But we had an activist investor come in, who wasn’t on the same timeline. I was, even though we were, I told the board of take three years and it did take three years, but he wanted it faster. I thought some of the things he was asking me to do were not the correct things to do for the company. So we parted ways. It didn’t have a great ending, but it was a blessing because if I had been there through, during this COVID crisis, man, I can’t imagine what’s going on there. But there was a great satisfying experience to help the company pivot and give life into people who really weren’t sure they had a future. And that as a leader, I don’t think there’s anything more gratifying than that. All this gray hair came from Seaport.
Scott Luton (00:35:02):
So I love that. That’s a certain element of that organization. That was a blind spot for me. So I’m going to dive deeper into that, that pivoting, that, that messaging changed so important. It sounds like to the culture of the organization. All right. So now right before Greg takes a deeper dive in some of your current projects, I want to pose a question to you. You mentioned, you know, the COVID-19 and the pandemic and this incredible year of challenge and difficulty 2020 has been on a variety of levels, right? And recant. And Greg, I want to ask, I’m going to ask both of y’all after we hear from Joel about a best practice from you when it comes to leadership during challenging is like this, but Joel, I’m sure that in all of your years of leadership, there are plenty of challenging years. You were talking about some of the big changes you made in the automotive industry. Clearly the SeaWorld experience I was at that was a very challenging time. And it sounds like you had a success story other than though, do you, what stands out during challenging years from a senior leadership standpoint, the health of the team morale, what’s the best practice that you go to during those challenging times like 20, 20,
Joel Manby (00:36:09):
A couple of them are COVID specific. There’s I think through your question, but one thing I’ve learned that sounds simple, but as a, as a leader, we all have a tendency in a crisis that we want to give our employees certainty. We want to say, it’s going to be completely okay, we’re going to get through this. And that’s actually the worst thing we can do because we don’t know. And what they want is authenticity. And if we try to pull the wool over their eyes at all, they see it immediately, right? I mean, we all know that you, you know it, as I say it, but what I think instead of certainty, we need to give clarity. And that’s it, there’s a difference because clarity is, I don’t know the answer to that, but here’s what I do know. Here’s where we’re going. Here’s how we’re going to adapt.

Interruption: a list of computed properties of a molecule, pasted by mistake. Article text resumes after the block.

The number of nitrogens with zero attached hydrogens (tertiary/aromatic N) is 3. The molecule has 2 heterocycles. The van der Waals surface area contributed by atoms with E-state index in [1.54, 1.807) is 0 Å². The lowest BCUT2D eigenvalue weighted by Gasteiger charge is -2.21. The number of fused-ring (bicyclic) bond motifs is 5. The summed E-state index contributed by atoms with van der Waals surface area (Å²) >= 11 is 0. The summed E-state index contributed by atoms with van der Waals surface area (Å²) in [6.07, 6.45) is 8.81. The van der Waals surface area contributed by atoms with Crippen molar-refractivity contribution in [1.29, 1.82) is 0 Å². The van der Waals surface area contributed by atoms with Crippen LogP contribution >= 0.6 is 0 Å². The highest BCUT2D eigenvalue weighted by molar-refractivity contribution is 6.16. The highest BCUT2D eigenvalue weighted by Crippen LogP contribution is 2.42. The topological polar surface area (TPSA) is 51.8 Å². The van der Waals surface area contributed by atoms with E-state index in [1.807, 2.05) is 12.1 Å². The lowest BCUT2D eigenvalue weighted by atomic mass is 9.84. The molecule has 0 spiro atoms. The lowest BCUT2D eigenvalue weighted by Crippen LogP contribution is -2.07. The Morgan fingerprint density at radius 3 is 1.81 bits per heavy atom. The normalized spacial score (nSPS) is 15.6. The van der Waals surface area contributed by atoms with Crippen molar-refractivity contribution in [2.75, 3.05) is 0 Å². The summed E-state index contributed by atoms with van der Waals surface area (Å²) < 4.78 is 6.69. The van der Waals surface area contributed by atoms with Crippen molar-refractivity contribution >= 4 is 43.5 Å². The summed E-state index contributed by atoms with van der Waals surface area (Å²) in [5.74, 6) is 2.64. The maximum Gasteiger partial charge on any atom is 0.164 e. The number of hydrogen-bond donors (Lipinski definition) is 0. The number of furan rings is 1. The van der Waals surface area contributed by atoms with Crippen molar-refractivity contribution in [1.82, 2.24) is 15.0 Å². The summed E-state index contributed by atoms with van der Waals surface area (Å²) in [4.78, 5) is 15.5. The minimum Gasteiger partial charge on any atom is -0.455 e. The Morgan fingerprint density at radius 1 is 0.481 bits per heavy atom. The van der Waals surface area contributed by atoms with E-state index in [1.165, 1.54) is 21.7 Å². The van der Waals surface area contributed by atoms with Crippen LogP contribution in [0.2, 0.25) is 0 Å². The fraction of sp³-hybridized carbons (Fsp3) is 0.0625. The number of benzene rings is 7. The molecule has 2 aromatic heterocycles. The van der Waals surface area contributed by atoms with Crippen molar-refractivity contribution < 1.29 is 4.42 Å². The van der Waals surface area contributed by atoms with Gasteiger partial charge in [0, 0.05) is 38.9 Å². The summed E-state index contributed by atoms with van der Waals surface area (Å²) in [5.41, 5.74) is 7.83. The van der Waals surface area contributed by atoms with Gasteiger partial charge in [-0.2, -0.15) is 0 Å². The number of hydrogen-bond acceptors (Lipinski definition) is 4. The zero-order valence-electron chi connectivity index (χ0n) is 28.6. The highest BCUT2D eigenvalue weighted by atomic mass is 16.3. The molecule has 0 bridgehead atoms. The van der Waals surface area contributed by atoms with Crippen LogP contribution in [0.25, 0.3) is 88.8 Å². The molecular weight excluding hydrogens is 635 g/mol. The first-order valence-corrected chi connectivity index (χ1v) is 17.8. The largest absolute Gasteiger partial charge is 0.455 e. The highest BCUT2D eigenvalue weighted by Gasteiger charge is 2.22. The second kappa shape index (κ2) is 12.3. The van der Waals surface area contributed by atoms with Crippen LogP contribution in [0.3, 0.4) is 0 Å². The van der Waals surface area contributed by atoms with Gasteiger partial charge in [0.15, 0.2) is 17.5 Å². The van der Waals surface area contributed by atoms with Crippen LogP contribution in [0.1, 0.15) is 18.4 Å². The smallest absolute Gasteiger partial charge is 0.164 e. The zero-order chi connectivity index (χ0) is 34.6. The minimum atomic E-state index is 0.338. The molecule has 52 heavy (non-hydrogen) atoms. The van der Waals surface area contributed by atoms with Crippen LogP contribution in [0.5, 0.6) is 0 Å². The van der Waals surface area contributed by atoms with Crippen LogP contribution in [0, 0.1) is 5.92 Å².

Joel Manby (00:36:57):
I think that takes some of the pressure off of us. We can’t be the shell answer man, all the time. We have to admit that there’s things we don’t know. Cause we don’t. And we don’t know where this has had an is scary. I mean, this, this is one of the toughest times I think for all of us to lead, it’s frightening. And we have to admit that. The other thing though, is I think the, one of the most challenging things is especially like in COVID or 2007, when everything, most companies have to pivot in some way, right? You have to change your business model in this environment. And what’s so difficult is to change and look at the vision, which is forward-thinking three, five years out. At the same time you have payroll to meet and you may not meet it. And you’ve got all these immediate needs.
Joel Manby (00:37:44):
And one of the toughest things is, is having that balance between the two, because a leader can seem so tone deaf. If all they’re talking about is the future and how we’re going to pivot when the employee has no, you know, w if we don’t make a change here, we’re out of business or vice versa, you’ve got your nose down so much that you don’t change the business model for the future. That’s a really tough dynamic. And what I would encourage your leaders to do right now is sometimes we keep all of our structures in place and we try to run the same way. And what I’ve learned and read to do differently is recreate teams for the crisis. So instead of your normal management team, for looking to the future, maybe you need a group of young, different thinking people versus the older team, and have a lot of diversity in the room, get your creative people to think about the future and have a special crisis team.
Joel Manby (00:38:39):